The Cubs met the Yankees in the World Series, but their long-awaited revenge was not to be. Chicago was swept in four games, the New Yorkers outscoring them 22–9. On the train coming home, Hartnett is said to have threatened to trade the entire team during the offseason (Hartnett himself had managed only one hit).
After viewing Hartnett’s leadership at close range over two months, Griffith’s opinion of him cooled considerably. In his year-end General Report to Wrigley, he wrote that Hartnett “was not at all a smart man… Not a teacher nor would he have the ability to adapt himself to any other style of training and coaching but that with which he had been familiar throughout his playing career.”
Even if Wrigley had been inclined to replace Hartnett during the off-season, the player-manager’s heroics in the late-season series against Pittsburgh endeared him to fans. Firing him would have been deeply unpopular.
In spite of it all, Wrigley retained Griffith for another season, though in a reduced capacity. The psychologist submitted reports on the performances of nine individual players in February and March of 1939. Most interestingly, he predicted, incorrectly, that young Phil Cavarretta would not amount to much (he eventually was a three-time All Star and the 1945 NL MVP). Griffith wrote four short reports about the team during 1939, but things did not improve much for him. In a June report Griffith wrote that “as far as the team and its management is [sic] concerned, we have met not only with failure but with a large amount of suspicion and distrust.” There was to be no repeat of the team’s 1938 turnaround: the Cubs sat in third place for most of the season and finally finished fourth. Griffith continued to blame Hartnett for the team’s failure: “The center of the whole problem is Hartnett…. Hartnett is a man who must satisfy his ego at all costs.”
Despite the poor showing, and Griffith’s judgment, Wrigley retained Hartnett as manager for the 1940 season as well. Griffith wrote only one report during that season. In it, he recommended that Wrigley cut all the players’ salaries and make their pay dependent on performance. It seems that Griffith had become just another disgruntled fan.
Griffith’s relationship with the Cubs ended after the season. Back at Illinois, he was promoted to Provost in 1944, a position he held until 1953. He retired from his professorial post in 1962 and died in 1966, just as the new discipline of Sport Psychology, of which he is now often regarded as the “father,” came into being.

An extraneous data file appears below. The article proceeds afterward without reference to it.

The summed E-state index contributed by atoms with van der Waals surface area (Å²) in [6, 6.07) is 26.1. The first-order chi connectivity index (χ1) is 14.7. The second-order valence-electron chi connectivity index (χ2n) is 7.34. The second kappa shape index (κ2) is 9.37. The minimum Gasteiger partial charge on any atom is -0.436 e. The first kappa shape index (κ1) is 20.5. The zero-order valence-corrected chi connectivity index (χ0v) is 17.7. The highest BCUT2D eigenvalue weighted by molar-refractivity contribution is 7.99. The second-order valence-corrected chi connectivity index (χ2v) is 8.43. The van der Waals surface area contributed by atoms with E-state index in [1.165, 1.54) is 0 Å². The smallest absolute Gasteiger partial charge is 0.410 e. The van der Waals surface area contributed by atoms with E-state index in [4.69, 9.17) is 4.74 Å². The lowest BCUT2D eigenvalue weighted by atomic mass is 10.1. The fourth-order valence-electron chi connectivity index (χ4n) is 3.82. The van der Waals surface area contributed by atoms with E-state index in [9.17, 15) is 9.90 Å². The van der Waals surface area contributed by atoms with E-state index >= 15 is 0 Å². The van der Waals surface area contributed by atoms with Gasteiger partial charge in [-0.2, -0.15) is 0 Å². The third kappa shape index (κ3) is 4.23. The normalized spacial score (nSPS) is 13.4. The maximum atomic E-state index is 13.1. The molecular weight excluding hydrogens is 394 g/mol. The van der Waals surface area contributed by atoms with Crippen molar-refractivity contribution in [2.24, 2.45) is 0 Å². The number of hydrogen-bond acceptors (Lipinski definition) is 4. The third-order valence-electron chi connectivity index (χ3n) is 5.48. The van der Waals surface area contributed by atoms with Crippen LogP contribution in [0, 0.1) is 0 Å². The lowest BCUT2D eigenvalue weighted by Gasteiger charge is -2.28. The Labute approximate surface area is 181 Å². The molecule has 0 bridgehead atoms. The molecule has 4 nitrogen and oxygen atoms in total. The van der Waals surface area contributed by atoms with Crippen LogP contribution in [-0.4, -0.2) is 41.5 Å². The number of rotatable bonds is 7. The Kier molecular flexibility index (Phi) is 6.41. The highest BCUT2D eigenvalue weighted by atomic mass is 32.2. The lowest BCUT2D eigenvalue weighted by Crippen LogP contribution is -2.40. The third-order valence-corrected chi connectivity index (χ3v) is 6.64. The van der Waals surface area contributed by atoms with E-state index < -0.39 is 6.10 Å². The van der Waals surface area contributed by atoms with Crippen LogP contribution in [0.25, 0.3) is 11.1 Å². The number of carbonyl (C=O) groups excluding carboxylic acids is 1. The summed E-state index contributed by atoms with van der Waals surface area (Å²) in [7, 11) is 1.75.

The Cubs fired Hartnett after the 1940 season, and the veteran played his last season, 1941, as a backup catcher for the New York Giants. The Cubs did not return to the World Series until 1945, when, after re-hiring Grimm as manager, they lost to the Tigers four games to three. The Cubs have not, of course, been back to the World Series since.
Although Griffith’s experience with the Cubs was not particularly successful, it appears to mark the first time that a professional sports team engaged an academic psychologist on a long-term basis with the purpose of helping to improve the team’s performance.
It would be some time until the next chapter. In 1950, the St. Louis Browns hired a hypnotist named David Tracy. The Browns didn’t do any better as a result, but Tracy, who was more showman than academic, wrote a book about the experience.[fn]See Kornspan & MacCracken (2009). Tracy’s 1951 book was titled Psychologist at Bat.[/fn] With the emergence of sports psychology as an academic discipline in the 1960s, baseball slowly opened up to some of the possibilities. Now, of course, every team has a sports psychologist on staff.
CHRISTOPHER D. GREEN is a professor in the Department of Psychology at York University in Toronto. He is the co-editor (with Ludy T. Benjamin, Jr.) of “Psychology Gets into the Game: Sport, Mind, and Behavior, 1880–1960” (University of Nebraska Press, 2009). He can be contacted at email@example.com.